The most important raw materials of the 21st century will be stories that translate information for consumers into accessible, emotional terminology. Since there will be so much product parity, ‘cookie cutter’ products, companies will have to differentiate themselves from their competition by creating stories about who they are and what they stand for – stories that appeal to the heart of the consumer.
Above all, the stories have to be true in that in an age of greater transparency we will be found out very quickly in terms of the efficacy of the product or service, often with disastrous consequences. The past is receding from us at a dizzying speed. The future is heading towards us with increasing velocity. We need to think a few steps ahead of the competition. Yet most of our futurist planners are thinking in economic terms because these are the disciplines they have come to. Thinking in society terms of course sounds a little ‘woolly’, yet it is the only way we will galvanise every New Zealander.
Think Dreams - What is the ‘Dream Society’ for us? No-one has ever tried to write it down. No-one has taken a position to describe what kind of society we would like to have 25 years from now. And yet it is such an important scenario to give to people. I believe that societies, certainly in the Western world, are moving from uniformity and materialism to diversity and post-materialism. What this means is people wanting to live in a much greater individualised world. As the world globalises, a vigorous push-back will follow as people wish to personalise their lifestyles more and more.
All of our products should occupy a small market-share percentage, become ‘discovered’ and handed on by way of peer referrals. This doesn't mean we shouldn't be into China, but certainly not at the bottom end where we are currently with our dairy products. Rather, we should be selling liquid colostrum shots, offering natural immunity to stressed-out commuters at the newsstand in the right suburbs of Shanghai alongside the peppermints and fashion magazines.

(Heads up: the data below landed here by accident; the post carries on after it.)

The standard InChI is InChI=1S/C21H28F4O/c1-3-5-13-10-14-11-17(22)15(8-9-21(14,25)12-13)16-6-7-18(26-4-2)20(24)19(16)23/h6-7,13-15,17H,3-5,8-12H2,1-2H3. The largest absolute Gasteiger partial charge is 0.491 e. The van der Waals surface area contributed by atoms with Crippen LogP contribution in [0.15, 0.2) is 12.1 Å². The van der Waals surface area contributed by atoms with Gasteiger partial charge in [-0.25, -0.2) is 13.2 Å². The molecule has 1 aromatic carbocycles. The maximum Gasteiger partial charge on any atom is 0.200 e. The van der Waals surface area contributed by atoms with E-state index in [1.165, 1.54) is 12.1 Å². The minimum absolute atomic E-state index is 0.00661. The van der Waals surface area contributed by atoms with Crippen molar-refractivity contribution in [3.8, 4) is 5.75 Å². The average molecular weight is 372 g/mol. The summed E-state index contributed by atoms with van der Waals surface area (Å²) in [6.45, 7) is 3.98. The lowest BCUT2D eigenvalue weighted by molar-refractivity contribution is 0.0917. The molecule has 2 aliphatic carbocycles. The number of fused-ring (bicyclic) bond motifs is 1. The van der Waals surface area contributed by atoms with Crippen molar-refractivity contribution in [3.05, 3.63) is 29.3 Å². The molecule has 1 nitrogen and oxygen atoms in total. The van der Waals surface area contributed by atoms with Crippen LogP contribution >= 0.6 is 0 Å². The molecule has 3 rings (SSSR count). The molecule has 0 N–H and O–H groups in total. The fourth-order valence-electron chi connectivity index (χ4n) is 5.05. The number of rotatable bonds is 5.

Think Personal - Having the consumer almost as a co-designer in the way you buy your food or wines from New Zealand as part of our global ‘Kiwi cuisine’ web purchasing community, is entirely possible now. Products which come from the heart, from a small country, with total transparency and trust. You buy carpet in the US from the hillsides of Geraldine in Canterbury New Zealand. You can know the farmer who grew your Icebreaker, in your niche holiday experience you met the locals. We already have a great deal of authenticity, however, image-washing brands that confer association without substance are especially dangerous to Brand New Zealand. The developments beyond image branding will be ‘first-hand’ product associations.
Building the dream society is a creative initiative to script a future which we can put in front of people. Sector by sector we do know a great deal, however, describing it to others in a captivating way requires an almost theatrical approach. It is the ultimate ‘reality’ TV we should be commercially producing for all to see. ‘The Dream’ would become an annual ritual in which we would revisit this initiative and challenge the media networks and major community players to become involved. As the present financial crisis illustrates, New Zealand isn’t immune from outside influences but the surest way to achieve the long term future we want, is to conceive it.